My siblings’ advice for supporting a loved one with sickle cell disease

What my brother and sisters have learned about my illness

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by Mary Shaniqua |

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I recently shared my thoughts here on why accepting the reality and implications of a sickle cell diagnosis is essential for both patients and their loved ones.

One element of my support system is a virtual group of sickle cell patients. We all aim to share knowledge and support one another as needed. We were recently discussing support for caregivers, which then morphed into a discussion about family. There were so many upsetting stories about disagreements or difficult relationships with siblings because of a lack of understanding about sickle cell disease. It broke my heart.

Fortunately, I have a good relationship with my three siblings, none of whom have the disease. They’ve had their own individual journeys toward accepting my illness and understanding the impact it’s had on them.

In hopes of helping other siblings of sickle cell patients, my brother, Samson, and sisters, Lizzie and Deborah, offered their advice on navigating this relationship. Here are the messages they shared with me, lightly edited for length, style, and clarity.

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Samson’s advice

As an older brother to someone with sickle cell, it’s been a challenge over the years to put my selfish thoughts and feelings to the side to be able to be supportive to my sister when she’s in the hospital suffering from a sickle cell crisis.

I remember from an early age watching a video about sickle cell and being taught to understand the toll this condition takes on people and how it can be an inconvenience to their everyday livelihood. But maybe because the video was for children, it never really delved into the full effects of the severity of the illness.

For years my sister has been in and out of the hospital, and I’d be lying if I said I didn’t, at times, feel inconvenienced having to take time out of my day or change my plans to be with her. But hearing about many sickle patients’ unfortunate hospital experiences, some of which have been fatal because of mistreatment from healthcare teams, highlighted the importance of family member advocacy for a sickle patient.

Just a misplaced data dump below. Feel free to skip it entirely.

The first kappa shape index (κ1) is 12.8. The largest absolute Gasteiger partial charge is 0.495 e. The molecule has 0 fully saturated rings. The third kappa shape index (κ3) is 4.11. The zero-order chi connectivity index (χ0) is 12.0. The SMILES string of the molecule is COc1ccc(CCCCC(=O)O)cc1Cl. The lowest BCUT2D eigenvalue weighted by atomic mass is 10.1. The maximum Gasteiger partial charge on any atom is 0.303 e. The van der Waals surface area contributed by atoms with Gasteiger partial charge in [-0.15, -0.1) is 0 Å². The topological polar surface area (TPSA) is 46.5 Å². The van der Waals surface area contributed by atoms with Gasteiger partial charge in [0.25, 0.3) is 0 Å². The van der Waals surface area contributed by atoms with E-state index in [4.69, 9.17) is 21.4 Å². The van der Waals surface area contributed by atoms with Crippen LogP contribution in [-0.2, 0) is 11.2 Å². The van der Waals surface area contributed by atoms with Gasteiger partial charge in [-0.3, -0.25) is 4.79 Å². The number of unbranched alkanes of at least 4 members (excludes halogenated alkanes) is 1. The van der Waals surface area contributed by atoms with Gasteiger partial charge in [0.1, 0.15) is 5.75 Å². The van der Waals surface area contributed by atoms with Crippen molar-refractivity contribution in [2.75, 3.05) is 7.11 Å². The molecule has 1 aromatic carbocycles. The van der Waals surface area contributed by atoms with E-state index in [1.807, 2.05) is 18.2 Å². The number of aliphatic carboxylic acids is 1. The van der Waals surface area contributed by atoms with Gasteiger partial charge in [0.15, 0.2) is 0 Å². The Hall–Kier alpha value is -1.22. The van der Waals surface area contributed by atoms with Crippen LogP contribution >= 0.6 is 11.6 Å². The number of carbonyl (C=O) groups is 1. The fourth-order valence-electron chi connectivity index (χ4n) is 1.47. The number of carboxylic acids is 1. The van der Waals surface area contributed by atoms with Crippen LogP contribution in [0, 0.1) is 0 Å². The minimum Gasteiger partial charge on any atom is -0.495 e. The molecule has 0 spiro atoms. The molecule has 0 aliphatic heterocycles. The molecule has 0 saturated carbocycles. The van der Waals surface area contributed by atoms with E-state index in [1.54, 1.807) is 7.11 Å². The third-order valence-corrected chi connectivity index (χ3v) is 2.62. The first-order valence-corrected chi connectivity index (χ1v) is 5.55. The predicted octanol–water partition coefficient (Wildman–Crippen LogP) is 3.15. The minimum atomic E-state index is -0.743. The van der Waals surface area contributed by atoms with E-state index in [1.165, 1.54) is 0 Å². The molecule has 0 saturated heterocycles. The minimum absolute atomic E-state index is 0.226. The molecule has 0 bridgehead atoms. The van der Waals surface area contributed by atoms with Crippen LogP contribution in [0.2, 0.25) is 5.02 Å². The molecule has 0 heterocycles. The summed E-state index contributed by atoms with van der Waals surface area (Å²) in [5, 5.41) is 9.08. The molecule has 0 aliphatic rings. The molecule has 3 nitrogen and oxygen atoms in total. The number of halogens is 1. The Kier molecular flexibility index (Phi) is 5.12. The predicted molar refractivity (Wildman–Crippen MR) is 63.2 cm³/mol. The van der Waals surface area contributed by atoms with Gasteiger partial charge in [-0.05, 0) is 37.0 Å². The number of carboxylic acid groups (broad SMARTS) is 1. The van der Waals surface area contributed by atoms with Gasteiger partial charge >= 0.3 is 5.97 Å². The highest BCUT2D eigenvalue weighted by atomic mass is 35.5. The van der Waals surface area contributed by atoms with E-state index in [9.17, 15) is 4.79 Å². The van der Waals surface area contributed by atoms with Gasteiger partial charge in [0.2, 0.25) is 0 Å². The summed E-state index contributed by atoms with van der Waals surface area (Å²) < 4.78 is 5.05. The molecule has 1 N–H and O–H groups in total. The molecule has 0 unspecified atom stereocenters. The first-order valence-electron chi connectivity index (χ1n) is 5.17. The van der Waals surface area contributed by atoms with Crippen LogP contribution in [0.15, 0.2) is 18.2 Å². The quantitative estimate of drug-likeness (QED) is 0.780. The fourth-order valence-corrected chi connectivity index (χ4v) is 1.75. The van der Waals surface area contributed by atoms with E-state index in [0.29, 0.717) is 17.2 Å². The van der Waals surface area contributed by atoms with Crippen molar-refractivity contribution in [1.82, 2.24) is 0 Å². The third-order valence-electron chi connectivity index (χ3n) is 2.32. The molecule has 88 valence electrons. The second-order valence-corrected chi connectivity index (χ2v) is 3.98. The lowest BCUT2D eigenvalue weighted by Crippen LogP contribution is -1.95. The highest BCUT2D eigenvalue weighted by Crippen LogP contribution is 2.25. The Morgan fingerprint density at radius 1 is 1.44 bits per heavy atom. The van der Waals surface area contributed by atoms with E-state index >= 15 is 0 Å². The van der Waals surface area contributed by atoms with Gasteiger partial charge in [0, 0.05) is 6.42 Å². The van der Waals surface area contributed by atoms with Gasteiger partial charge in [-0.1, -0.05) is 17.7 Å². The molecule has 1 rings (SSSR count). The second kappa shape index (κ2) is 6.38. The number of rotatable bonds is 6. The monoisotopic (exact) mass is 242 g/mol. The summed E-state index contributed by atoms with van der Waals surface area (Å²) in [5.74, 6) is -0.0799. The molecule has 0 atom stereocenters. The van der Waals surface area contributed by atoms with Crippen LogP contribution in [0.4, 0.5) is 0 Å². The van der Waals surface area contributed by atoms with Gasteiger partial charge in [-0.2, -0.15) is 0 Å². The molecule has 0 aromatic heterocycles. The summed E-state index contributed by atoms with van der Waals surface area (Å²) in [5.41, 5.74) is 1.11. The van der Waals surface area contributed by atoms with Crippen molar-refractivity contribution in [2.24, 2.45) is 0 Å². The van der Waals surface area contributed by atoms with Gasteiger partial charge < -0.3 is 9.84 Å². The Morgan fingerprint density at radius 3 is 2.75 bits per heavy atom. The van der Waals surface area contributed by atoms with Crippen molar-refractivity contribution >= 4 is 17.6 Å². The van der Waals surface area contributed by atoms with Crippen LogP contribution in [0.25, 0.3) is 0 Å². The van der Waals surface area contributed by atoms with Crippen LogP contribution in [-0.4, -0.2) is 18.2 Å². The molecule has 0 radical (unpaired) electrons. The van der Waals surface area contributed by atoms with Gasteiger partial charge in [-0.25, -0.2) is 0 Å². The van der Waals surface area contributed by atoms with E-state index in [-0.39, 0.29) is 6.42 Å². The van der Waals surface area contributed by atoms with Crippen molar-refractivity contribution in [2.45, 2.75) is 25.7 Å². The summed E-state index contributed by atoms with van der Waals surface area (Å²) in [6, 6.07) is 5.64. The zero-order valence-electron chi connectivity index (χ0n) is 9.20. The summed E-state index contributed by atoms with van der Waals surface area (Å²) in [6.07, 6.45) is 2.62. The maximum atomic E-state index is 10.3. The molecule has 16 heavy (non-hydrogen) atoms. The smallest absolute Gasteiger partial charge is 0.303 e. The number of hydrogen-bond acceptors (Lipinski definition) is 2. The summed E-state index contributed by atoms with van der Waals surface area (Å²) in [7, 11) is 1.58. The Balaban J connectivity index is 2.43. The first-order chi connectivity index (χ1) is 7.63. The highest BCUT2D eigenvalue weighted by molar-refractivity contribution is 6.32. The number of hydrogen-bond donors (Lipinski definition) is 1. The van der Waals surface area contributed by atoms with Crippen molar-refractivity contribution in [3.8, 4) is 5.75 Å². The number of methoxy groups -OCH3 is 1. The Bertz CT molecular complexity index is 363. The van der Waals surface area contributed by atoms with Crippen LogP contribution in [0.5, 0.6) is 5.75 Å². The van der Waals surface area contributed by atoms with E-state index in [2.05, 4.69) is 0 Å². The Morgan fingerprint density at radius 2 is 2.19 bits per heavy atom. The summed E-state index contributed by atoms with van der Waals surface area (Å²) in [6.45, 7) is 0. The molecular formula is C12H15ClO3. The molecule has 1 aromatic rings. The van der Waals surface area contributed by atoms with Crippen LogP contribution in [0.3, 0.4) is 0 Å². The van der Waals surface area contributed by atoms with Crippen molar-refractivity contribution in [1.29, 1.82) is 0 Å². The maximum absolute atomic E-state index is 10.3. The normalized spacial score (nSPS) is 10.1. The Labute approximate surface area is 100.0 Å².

It’s also really opened my eyes to the fact that each crisis and hospital visit is very serious and shouldn’t be treated as “Oh she’s in the hospital again,” as I’d thought.

The advice I’d give to anyone who has a sibling with sickle cell is that your feelings are valid; you’re allowed to be frustrated, upset, or annoyed because of the effects of the illness on your life. But importantly, you need to be able to put those feelings aside and understand your sibling is suffering unimaginable pain. Be present for them, both at home and at the hospital. Try to help them stay healthy with reminders about medication compliance, water intake, exercise, and healthy habits.

Lizzie’s advice

Growing up with a sibling who has sickle cell is indeed very challenging.

No one likes to see their loved ones in pain. And it’s particularly hard to watch someone you love so much in such immense pain. You can feel hopeless because you know there’s not anything you can do to take away their suffering. It’s a horrible feeling.

I’d advise anyone who has a sibling with sickle cell to educate themselves about the illness. But importantly, communicate with your sibling about their experience, as sickle cell doesn’t look the same for any two people. Assess what triggers their crises and what preventive measures they can implement. Sometimes crises are inevitable, so remember it’s not necessarily something that can be avoided.

Always remember to not let the disease distract you from who they are — your sibling.

Deborah’s advice

Growing up with an older sibling who had sickle cell was challenging. In my younger years I didn’t really understand the disease or the ramifications of it. I just knew that sometimes my sister would be unwell, and she’d need me to spend time with her in the hospital, keeping her company and looking after her.

As I got older, however, and I began to understand the pain my sister was in, it became harder to be around her during her crises. So I’d visit less, and I believe that put a strain on our relationship. Looking back, that was extremely selfish of me, but it’s a characteristic synonymous with being a teenage girl.

Now, as a young woman, I try to understand how I can be there for my sister.

My advice to anyone with a sibling who has sickle cell would be to talk to them and ask them what they’d appreciate from you so that you can support them in the ways they need. And stay vigilant to things you know can trigger a crisis so you can do your best to help them avoid one.

Note: Sickle Cell Disease News is strictly a news and information website about the disease. It does not provide medical advice, diagnosis, or treatment. This content is not intended to be a substitute for professional medical advice, diagnosis, or treatment. Always seek the advice of your physician or other qualified health provider with any questions you may have regarding a medical condition. Never disregard professional medical advice or delay in seeking it because of something you have read on this website. The opinions expressed in this column are not those of Sickle Cell Disease News or its parent company, Bionews, and are intended to spark discussion about issues pertaining to sickle cell disease.


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